Working with reclaimed timber

Updated: Jul 26

Taking care of removing rusty nails, can be the start of a beautiful process of working with reclaimed timber. Slowly sanding back the old chipped paint reveals a golden brown hue. Could it be New Zealand Rimu? When you are unsure of what the timber would look like beneath layers of old paint, this can be an exciting step to creating something new from the old.


Of course, what can also wait for you beneath the layers of old paint is signs left behind by the Common House Borer beetles in the form of 1-3 mm diameter flight holes. Coincidentally, one of its other common names is the Furniture Beetle!


When creating furniture and décor out of reclaimed timber, you want to either stay away from ones who had one too many visits from the Common House Borer or other borers as the timber would not produce a stable chair or table. Sometimes we simply cannot turn away from a beautiful piece of reclaimed Rimu which may have a few borer holes. So how do we remedy this? We use flight hole treatment to inject into the holes and add a mixture of wood filler and wood glue and sand it back to reveal a smooth surface.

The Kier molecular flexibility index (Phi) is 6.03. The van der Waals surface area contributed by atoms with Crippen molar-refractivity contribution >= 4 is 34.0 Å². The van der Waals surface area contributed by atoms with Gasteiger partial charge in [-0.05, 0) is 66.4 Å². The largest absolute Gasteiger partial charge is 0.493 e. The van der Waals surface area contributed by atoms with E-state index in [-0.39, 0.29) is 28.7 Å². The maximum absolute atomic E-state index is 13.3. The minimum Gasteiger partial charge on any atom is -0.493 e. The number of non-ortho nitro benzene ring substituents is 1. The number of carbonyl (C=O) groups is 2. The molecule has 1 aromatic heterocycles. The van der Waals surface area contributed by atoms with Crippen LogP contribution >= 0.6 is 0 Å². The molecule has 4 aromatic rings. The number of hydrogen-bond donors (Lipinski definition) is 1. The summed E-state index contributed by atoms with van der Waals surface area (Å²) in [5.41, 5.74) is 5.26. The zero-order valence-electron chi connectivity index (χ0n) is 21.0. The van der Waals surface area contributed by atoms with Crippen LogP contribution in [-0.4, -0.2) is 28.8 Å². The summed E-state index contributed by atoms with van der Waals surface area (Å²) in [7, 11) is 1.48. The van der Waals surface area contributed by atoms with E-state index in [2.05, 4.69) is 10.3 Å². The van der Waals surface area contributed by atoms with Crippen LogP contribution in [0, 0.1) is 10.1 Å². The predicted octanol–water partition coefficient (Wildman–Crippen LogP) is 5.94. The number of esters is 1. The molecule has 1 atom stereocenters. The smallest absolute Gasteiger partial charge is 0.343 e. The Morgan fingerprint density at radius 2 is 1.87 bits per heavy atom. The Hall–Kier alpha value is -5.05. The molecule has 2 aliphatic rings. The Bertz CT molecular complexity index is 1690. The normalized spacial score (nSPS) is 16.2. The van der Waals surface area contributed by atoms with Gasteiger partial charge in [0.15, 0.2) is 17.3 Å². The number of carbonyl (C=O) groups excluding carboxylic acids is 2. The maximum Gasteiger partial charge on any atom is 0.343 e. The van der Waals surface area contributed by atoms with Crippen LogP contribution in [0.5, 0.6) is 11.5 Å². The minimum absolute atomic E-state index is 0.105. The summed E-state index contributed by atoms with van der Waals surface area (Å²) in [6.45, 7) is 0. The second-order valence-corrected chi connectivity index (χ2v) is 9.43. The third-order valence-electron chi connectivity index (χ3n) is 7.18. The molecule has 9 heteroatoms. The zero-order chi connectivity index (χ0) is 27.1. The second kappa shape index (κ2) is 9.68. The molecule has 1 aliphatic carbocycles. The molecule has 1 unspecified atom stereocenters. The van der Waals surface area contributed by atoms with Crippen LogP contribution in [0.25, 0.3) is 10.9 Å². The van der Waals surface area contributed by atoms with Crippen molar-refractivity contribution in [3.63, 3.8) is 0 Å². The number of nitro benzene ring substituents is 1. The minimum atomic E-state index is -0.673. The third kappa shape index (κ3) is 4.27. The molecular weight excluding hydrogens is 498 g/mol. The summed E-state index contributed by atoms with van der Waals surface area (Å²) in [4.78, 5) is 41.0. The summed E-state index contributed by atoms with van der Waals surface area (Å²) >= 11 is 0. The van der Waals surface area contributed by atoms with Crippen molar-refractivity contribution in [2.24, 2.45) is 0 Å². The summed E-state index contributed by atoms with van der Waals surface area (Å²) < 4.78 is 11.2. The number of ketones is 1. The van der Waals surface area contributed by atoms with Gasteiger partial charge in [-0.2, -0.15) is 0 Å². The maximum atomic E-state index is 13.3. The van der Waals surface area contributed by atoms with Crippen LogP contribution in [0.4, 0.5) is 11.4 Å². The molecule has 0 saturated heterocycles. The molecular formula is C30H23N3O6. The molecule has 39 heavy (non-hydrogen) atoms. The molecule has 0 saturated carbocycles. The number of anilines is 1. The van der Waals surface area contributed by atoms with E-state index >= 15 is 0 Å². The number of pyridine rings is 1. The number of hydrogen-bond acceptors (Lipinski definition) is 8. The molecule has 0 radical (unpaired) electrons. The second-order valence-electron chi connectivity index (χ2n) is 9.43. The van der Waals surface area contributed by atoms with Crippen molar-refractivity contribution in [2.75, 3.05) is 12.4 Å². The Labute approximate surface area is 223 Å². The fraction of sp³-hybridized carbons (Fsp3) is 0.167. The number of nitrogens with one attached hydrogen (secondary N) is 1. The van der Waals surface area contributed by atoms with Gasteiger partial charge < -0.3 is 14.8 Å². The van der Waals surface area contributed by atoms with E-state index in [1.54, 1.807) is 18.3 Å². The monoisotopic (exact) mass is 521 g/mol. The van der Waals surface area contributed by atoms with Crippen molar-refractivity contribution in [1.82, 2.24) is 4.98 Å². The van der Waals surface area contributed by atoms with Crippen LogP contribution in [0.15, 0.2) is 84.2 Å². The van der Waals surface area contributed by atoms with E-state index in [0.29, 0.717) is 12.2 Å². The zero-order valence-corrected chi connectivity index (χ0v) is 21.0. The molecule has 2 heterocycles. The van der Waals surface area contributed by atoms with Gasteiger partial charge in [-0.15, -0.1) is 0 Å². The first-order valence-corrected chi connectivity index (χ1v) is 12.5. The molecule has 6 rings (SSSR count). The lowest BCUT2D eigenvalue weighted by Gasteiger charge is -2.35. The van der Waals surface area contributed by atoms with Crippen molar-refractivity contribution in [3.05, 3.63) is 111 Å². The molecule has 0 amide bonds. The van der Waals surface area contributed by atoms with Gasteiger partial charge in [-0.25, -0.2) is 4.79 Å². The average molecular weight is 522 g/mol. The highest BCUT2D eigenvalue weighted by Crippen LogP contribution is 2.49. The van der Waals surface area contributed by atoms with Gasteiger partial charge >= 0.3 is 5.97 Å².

Once you have dealt with nails, pesky borers and removed the old paint, the real fun begins. Will you take inspiration from old nail holes or hide them away? The choice is yours depending on what style you want to go for.


In the past, old Rimu window frames have turned into beautiful and functional bottle openers and an old Rimu bed frame has turned into a Riempie Bench.





So next time you are scouring second-hand shops, have a look at the old wooden furniture pieces everyone walks past because it has passed its prime. It might just be ready for a second life as a reclaimed furniture or décor piece.


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